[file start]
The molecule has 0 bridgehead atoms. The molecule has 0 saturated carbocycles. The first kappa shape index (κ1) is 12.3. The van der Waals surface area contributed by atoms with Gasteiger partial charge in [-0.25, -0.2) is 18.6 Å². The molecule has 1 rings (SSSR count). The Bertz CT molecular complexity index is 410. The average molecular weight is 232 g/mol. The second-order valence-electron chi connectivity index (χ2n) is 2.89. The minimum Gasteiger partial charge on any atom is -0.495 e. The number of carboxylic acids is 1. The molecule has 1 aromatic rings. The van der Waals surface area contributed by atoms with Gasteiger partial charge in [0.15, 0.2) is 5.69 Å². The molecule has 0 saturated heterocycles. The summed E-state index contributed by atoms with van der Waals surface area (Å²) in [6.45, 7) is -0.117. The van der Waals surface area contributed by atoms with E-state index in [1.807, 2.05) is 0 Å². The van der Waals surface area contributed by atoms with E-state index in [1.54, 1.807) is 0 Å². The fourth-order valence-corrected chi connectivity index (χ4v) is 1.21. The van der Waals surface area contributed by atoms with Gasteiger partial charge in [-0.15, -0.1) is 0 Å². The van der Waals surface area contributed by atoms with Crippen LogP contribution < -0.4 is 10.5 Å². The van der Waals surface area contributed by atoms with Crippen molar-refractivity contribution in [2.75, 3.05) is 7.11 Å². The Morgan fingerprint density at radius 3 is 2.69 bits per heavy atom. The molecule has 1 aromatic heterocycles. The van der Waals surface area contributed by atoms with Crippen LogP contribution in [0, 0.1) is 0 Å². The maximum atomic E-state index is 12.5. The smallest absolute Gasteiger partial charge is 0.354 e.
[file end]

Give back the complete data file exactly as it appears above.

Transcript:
The molecule has 0 bridgehead atoms. The molecule has 0 saturated carbocycles. The first kappa shape index (κ1) is 12.3. The van der Waals surface area contributed by atoms with Gasteiger partial charge in [-0.25, -0.2) is 18.6 Å². The molecule has 1 rings (SSSR count). The Bertz CT molecular complexity index is 410. The average molecular weight is 232 g/mol. The second-order valence-electron chi connectivity index (χ2n) is 2.89. The minimum Gasteiger partial charge on any atom is -0.495 e. The number of carboxylic acids is 1. The molecule has 1 aromatic rings. The van der Waals surface area contributed by atoms with Gasteiger partial charge in [0.15, 0.2) is 5.69 Å². The molecule has 0 saturated heterocycles. The summed E-state index contributed by atoms with van der Waals surface area (Å²) in [6.45, 7) is -0.117. The van der Waals surface area contributed by atoms with E-state index in [1.807, 2.05) is 0 Å². The van der Waals surface area contributed by atoms with E-state index in [1.54, 1.807) is 0 Å². The fourth-order valence-corrected chi connectivity index (χ4v) is 1.21. The van der Waals surface area contributed by atoms with Gasteiger partial charge in [-0.15, -0.1) is 0 Å². The van der Waals surface area contributed by atoms with Crippen LogP contribution < -0.4 is 10.5 Å². The van der Waals surface area contributed by atoms with Crippen molar-refractivity contribution in [2.75, 3.05) is 7.11 Å². The Morgan fingerprint density at radius 3 is 2.69 bits per heavy atom. The molecule has 1 aromatic heterocycles. The van der Waals surface area contributed by atoms with Crippen LogP contribution in [0, 0.1) is 0 Å². The maximum atomic E-state index is 12.5. The smallest absolute Gasteiger partial charge is 0.354 e.